You are calm. Your clay-colored skin is dark against the white of your gi (for we only wore white in those days). Bare feet spread shoulder width apart, you gaze at me skeptically, unafraid – a strange girl, so different from any I have known before. I am a newcomer to the dojo – you, an experienced student already wearing a colored belt. Your eyes glint with amusement as you watch me fumble through my clumsy break-falls and first few techniques. And I am struck by attraction – not to your body, but to the calm engine of your will that idles and purrs and vibrates so smoothly behind your calm, clay-colored eyes …

A pause. The Machine thrums and clicks. And I am thrown ahead, to another moment in my life.


‘Population, when unchecked, increases in a geometrical ratio.’ ” Mr. Heward glares down his nose at me. He adores his other pupils but treats me with a chilly disdain. I have done something to earn his eternal dislike and am learning that no amount of joking or striving or deference will ever change this fact.

“Who said that, Michael?”

I glance over at Jeremy. He seems amused at my confusion. Our relationship has changed ever since he, along with most of the other boys in class, joined the hockey team that Heward coaches. I cannot skate. Suddenly, I am alone on the outside.

“Malthus,” I say quietly.

There is a lengthy pause as Heward parses my tone for insolence. Finding none he nods and begins reading the next question in the exam we wrote last week – the one he handed back to us moments ago. A large red C-minus dominates the cover sheet of my copy.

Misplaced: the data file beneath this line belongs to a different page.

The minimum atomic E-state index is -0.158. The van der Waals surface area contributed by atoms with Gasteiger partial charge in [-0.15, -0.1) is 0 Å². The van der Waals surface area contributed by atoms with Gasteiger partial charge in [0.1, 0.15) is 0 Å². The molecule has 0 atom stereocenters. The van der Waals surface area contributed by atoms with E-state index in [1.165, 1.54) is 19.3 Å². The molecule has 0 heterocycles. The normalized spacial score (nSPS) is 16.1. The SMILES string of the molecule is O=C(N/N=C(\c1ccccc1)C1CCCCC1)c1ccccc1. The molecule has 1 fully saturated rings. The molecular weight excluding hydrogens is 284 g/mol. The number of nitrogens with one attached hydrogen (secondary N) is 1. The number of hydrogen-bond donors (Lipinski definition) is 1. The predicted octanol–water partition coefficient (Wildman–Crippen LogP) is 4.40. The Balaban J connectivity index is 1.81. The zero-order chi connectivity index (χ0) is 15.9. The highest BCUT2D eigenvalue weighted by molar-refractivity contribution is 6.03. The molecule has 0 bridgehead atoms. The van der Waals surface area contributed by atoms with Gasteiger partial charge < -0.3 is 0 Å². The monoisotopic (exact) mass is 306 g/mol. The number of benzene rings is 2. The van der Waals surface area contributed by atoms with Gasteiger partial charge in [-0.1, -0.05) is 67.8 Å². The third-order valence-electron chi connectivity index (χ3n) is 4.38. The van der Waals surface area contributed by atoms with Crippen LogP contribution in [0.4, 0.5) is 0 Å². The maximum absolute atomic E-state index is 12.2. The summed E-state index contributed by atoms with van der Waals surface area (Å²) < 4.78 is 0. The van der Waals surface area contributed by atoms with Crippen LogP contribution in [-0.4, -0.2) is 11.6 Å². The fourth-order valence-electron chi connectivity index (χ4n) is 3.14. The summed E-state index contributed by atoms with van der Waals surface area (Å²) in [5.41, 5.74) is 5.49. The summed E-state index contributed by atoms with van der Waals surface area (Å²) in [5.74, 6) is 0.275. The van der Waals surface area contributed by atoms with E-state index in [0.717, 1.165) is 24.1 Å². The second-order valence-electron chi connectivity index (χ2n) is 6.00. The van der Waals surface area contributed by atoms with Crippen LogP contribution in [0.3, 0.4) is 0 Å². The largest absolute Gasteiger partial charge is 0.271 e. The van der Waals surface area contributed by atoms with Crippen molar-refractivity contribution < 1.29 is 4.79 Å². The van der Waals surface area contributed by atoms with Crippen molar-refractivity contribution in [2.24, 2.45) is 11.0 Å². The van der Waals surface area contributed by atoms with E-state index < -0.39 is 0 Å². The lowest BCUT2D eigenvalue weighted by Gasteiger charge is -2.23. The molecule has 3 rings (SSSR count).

I glance at Jeremy again.

You are a loser, boyo,” he whispers. And grins.


“Art!” Father shouts. “Your job is to make money, not art. Art is a prole’s game. Your place is at the top – the top, I tell you – of the pinnacle of the pyramid, helping to organize the work of the lower orders. You must take your place. It has been prepared for you and no one else can fill it!”

So I was told. And raised. I struggled through the cruel initiations of the upper class – the ritual humiliations of the playing field, the endless semesters of mathematics and science. The labor was grueling (especially for me who, in retrospect, no doubt suffered from some sort of learning disability). But I put my head down. Shouldered through. And what sustained me was …